Experts: How do diets need to change to meet climate targets?

The food system is a major contributor to climate change and, without significant shifts in global diets, it is unlikely the world will achieve its targets under the Paris Agreement.

It is also a highly complex global system, which makes the task of determining precisely how people’s diets need to change difficult.

Aside from general principles, such as cutting meat and dairy consumption, other issues that need addressing include differences in food production emissions around the world and avoiding food waste.

As part of our week-long series examining food and climate change, Carbon Brief has asked a range of scientists, policy experts and other stakeholders about the role dietary changes will play in limiting global warming.

These are their responses, first as sample quotes, then, below, in full:

  • Prof Maggie Gill: “There is no single answer on what you or I should change. It depends on where you live, where and how you buy your food, where it was produced, how it was processed and how far it has travelled.”
  • Laura Wellesley: “Long story short: without dietary change, our hopes of averting global temperature rises of 2C or above become very slim indeed.”
  • Chris Stark: “A change in diet away from the most carbon-intensive food, such as beef, lamb and dairy, could drive down agricultural emissions.”
  • Prof Dave Reay: “Getting it right on food and climate change is not just about the carbon footprint of what is on our plates; for many millions of people it’s about whether there is any food on the plate at all.”
  • Brent Kim: “The responsibility for adopting plant-forward diets falls most heavily on high-income countries.”
  • Stuart Roberts: “Farmers will produce food to follow market trends and consumer demand. We know that people want to eat nutritious food that has been produced to high environmental and animal welfare standards.”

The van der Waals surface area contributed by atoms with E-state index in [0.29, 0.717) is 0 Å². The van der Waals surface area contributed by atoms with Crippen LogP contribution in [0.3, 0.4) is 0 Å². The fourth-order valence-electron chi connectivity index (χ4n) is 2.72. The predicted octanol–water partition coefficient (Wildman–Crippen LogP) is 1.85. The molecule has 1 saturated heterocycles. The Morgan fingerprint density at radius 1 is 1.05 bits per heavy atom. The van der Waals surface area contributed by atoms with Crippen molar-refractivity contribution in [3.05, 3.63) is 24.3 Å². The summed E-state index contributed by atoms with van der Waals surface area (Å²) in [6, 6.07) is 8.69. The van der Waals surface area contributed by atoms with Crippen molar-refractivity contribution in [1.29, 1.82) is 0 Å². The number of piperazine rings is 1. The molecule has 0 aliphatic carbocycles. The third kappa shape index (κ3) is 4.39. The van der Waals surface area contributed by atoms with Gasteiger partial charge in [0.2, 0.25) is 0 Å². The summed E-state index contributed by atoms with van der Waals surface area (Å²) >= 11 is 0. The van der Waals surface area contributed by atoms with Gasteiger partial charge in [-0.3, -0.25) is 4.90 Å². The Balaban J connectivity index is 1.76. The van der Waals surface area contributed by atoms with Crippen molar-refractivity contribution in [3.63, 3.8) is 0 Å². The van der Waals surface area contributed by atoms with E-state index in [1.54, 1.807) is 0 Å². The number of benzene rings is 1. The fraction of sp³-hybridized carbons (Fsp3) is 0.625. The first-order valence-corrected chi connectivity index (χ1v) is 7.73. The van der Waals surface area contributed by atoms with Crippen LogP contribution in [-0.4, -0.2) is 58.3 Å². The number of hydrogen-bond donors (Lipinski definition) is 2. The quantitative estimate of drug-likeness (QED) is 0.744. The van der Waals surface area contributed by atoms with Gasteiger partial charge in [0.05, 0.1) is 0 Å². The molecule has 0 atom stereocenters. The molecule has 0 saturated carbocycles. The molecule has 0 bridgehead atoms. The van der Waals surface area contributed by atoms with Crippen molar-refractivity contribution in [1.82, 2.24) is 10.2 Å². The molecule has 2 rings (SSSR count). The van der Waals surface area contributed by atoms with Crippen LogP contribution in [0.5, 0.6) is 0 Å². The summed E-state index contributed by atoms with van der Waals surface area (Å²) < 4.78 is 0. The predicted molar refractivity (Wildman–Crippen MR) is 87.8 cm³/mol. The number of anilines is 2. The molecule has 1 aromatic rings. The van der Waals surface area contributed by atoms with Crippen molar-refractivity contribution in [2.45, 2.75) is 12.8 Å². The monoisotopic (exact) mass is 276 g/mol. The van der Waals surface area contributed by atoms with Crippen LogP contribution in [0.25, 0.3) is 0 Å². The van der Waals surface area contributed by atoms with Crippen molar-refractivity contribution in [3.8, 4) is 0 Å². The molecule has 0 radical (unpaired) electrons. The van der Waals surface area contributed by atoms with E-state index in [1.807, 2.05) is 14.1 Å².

• Dr Marco Springmann: “Without targeted changes, food-related greenhouse gas emissions could increase by 90% by 2050.”
  • Joanna Trewern: “This dietary transition won’t happen without action from businesses and government.”
  • Sheril Kirshenbaum: “Changing what we eat can significantly help reach climate targets without requiring new innovation.”
  • Dr Hannah Ritchie: “Reducing meat consumption is important, but substituting for lower footprint meats can also make a big difference.”
  • Janet Ranganathan: “Limiting ruminant meat consumption…would also nearly eliminate the need for additional agricultural land expansion, helping to feed a growing world population without cutting down more forests.”
  • Jen Leung: “On a per-capita basis, Asians consume far less meat than most Western countries…but the magnitude of 1.5 billion Chinese consumers and the rate of growth means curbing consumption trends can make a huge difference.”
  • Dr Rosemary Ostfeld: “Eat the food you buy and don’t waste it – food waste is a significant contributor to global greenhouse gas emissions.”
  • Prof Sarah Bridle: “We need mandatory accredited labelling of foods to show their environmental impacts.”
  • Dr Paul Behrens: “Shifting diets may be an opportunity for exploration rather than abstinence.”
  • Dr Amos Tai: “Adopting a diet of ‘mostly plants’ would be not only simply a doctor’s recommendation to their patients, but also one of the most profound paths toward a sustainable planet.”
  • Rob Percival: “An organic – or, more broadly, ‘agroecological’ – scenario would require that we eat differently and use our land differently.”

Read the rest here:



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